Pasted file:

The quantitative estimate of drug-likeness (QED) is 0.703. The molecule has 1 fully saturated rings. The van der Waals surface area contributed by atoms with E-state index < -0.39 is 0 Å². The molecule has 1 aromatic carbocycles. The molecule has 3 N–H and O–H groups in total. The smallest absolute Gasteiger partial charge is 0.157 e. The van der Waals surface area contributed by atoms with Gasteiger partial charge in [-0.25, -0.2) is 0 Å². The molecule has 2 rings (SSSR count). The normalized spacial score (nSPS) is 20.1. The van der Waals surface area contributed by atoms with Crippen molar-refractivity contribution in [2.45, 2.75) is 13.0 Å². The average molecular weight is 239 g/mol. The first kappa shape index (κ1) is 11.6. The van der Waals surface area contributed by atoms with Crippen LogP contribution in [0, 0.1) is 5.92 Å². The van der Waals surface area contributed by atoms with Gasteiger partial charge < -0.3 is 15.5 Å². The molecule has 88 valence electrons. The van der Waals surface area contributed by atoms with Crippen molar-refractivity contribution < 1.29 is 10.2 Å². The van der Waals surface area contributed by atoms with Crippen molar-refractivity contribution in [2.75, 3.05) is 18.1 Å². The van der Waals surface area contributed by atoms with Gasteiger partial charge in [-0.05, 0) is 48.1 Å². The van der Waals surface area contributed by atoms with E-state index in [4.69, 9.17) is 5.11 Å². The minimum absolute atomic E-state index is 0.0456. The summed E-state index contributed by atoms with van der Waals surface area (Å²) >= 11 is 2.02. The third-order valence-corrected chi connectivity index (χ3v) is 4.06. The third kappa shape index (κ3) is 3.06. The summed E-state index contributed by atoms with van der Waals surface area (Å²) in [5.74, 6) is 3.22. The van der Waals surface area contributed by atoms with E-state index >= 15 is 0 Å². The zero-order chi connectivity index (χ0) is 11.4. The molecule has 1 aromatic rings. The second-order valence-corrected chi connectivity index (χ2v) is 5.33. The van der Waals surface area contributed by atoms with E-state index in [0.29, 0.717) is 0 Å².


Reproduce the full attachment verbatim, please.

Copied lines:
The quantitative estimate of drug-likeness (QED) is 0.703. The molecule has 1 fully saturated rings. The van der Waals surface area contributed by atoms with E-state index < -0.39 is 0 Å². The molecule has 1 aromatic carbocycles. The molecule has 3 N–H and O–H groups in total. The smallest absolute Gasteiger partial charge is 0.157 e. The van der Waals surface area contributed by atoms with Gasteiger partial charge in [-0.25, -0.2) is 0 Å². The molecule has 2 rings (SSSR count). The normalized spacial score (nSPS) is 20.1. The van der Waals surface area contributed by atoms with Crippen molar-refractivity contribution in [2.45, 2.75) is 13.0 Å². The average molecular weight is 239 g/mol. The first kappa shape index (κ1) is 11.6. The van der Waals surface area contributed by atoms with Crippen LogP contribution in [0, 0.1) is 5.92 Å². The van der Waals surface area contributed by atoms with Gasteiger partial charge < -0.3 is 15.5 Å². The molecule has 88 valence electrons. The van der Waals surface area contributed by atoms with Crippen molar-refractivity contribution < 1.29 is 10.2 Å². The van der Waals surface area contributed by atoms with Crippen molar-refractivity contribution in [2.75, 3.05) is 18.1 Å². The van der Waals surface area contributed by atoms with Gasteiger partial charge in [-0.05, 0) is 48.1 Å². The van der Waals surface area contributed by atoms with E-state index in [4.69, 9.17) is 5.11 Å². The minimum absolute atomic E-state index is 0.0456. The summed E-state index contributed by atoms with van der Waals surface area (Å²) >= 11 is 2.02. The third-order valence-corrected chi connectivity index (χ3v) is 4.06. The third kappa shape index (κ3) is 3.06. The summed E-state index contributed by atoms with van der Waals surface area (Å²) in [5.74, 6) is 3.22. The van der Waals surface area contributed by atoms with E-state index >= 15 is 0 Å². The zero-order chi connectivity index (χ0) is 11.4. The molecule has 1 aromatic rings. The second-order valence-corrected chi connectivity index (χ2v) is 5.33. The van der Waals surface area contributed by atoms with E-state index in [0.29, 0.717) is 0 Å².